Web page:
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Eight researchers and graduate students from Vi South African affiliate member, the North-West University, participated in a videoconference presentation of UNCTAD's Trade and Development Report (TDR) 2015 November 12.

The presentation was delivered by TDR co-author, Alex Izurieta, of UNCTAD’s  Division on Globalization and Development Strategies.

"What we are concerned about is what we call a tepid recovery in developed countries," Izurieta said while outlining TDR findings about the global economic situation.

"In our view, developed countries did not perform well not only because of fiscal austerity policies, but also because of the long-term deterioration of the wage share in their GDP, which limited domestic demand," he added.

Lower demand from developed countries has had a negative impact on growth in developing countries, whose exports are severely affected by the slowdown or stagnation of imports by developed countries.

A number of developing countries have also suffered from the continuing drop in commodity prices -- and related export revenues -- over the last five years, and fluctuations in commodity prices which were exacerbated, or triggered, by speculation in commodity markets.

In addition, "unregulated short-term capital inflows into developing countries put pressure on exchange rates, creating tensions between exchange rates and interest rates policies," Izurieta said. “This has adversely affected productive investment in developing countries.”

In light of the growth bottleneck in developed countries and persisting financial instability in the world, the report looks into ways in which the international financial architecture could better support development.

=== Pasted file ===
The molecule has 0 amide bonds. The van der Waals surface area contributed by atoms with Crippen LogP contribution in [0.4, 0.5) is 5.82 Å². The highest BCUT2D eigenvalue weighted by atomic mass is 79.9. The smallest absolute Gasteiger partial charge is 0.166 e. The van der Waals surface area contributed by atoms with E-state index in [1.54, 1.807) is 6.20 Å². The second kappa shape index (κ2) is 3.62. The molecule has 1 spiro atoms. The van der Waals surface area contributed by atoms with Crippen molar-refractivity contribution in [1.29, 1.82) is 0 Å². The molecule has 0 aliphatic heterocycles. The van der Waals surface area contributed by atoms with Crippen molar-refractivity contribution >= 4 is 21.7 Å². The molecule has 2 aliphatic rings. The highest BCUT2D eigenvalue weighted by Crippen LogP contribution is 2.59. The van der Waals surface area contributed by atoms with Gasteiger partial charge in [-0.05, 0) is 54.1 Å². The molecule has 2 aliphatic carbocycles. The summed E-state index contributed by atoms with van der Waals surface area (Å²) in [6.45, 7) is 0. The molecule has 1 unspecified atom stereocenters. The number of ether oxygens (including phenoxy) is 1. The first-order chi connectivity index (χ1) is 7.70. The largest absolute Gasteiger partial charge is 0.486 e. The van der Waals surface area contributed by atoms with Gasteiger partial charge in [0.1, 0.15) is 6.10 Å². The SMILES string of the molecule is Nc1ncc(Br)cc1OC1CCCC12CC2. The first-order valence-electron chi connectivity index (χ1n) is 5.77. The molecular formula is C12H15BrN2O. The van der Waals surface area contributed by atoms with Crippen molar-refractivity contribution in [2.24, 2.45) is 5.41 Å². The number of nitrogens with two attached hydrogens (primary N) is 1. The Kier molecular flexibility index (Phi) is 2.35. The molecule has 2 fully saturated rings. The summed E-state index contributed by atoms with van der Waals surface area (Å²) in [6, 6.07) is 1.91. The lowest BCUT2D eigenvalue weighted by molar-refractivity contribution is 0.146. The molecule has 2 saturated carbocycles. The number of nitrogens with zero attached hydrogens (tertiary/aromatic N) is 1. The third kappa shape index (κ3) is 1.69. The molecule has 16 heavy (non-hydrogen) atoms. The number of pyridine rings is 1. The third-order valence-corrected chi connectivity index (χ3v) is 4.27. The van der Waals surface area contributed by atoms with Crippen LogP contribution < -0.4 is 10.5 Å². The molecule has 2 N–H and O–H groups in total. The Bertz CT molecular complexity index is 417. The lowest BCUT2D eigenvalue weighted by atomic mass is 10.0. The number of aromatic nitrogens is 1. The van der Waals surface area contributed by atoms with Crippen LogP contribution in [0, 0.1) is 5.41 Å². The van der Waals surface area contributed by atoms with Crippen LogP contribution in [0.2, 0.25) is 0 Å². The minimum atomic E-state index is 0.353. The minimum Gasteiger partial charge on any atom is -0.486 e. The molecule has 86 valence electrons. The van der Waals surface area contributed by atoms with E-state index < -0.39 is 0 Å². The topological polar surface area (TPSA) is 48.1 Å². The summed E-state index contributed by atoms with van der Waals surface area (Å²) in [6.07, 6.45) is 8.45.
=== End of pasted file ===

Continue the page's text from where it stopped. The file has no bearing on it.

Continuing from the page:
According to the TDR, the global financial system and parts of the banking systems in developed countries, as well as shadow banking, such as hedge funds and money managers, have been unregulated.

At the same time, "decisions about financial flows were concentrated in the hands of a small number of banks in developed countries, and investment decisions were informed by country or sector ratings by credit rating agencies, which are mostly based on ideological criteria and not hard economic data," Izurieta asserted.

The resulting increase and fluctuation of flows of liquidity, as well as a growing debt in developing countries since the 1990s, has constrained the availability of long-term development finance for these countries.

The report concludes that a combination of national policies and internationally coordinated measures are needed to redress the situation.

Among the national policy measures proposed by the report are: accumulation of reserves at the national or regional level, a managed floating exchange rate system, capital account management, and reduction of debt denominated in foreign currency.

Ensuring long-term development finance is crucial, Izurieta said. “We need more public sector institutions like development banks to provide such finance to the real economy."

Also needed are complementary measures, such as the use of official development assistance, sovereign wealth funds and potentially the public-private partnerships -- though the latter have shown ambiguous results, not often providing fresh capital, but rather claiming resources or bail-outs from public sector institutions).

At the international level, the report calls for  a mechanism to efficiently restructure sovereign debt, given that the present system is fragmented, pro-cyclical and does not sufficiently balance the interests of indebted countries and private creditors.

The presentation triggered a number of questions from attending academics, which related to the feasibility for emerging economies, including South Africa, to maintain managed floating; the changes in the debt management system; the likely impact of monetary normalization in developed countries on developing countries; and how developing countries should address the need for long-term development funds.

 

 

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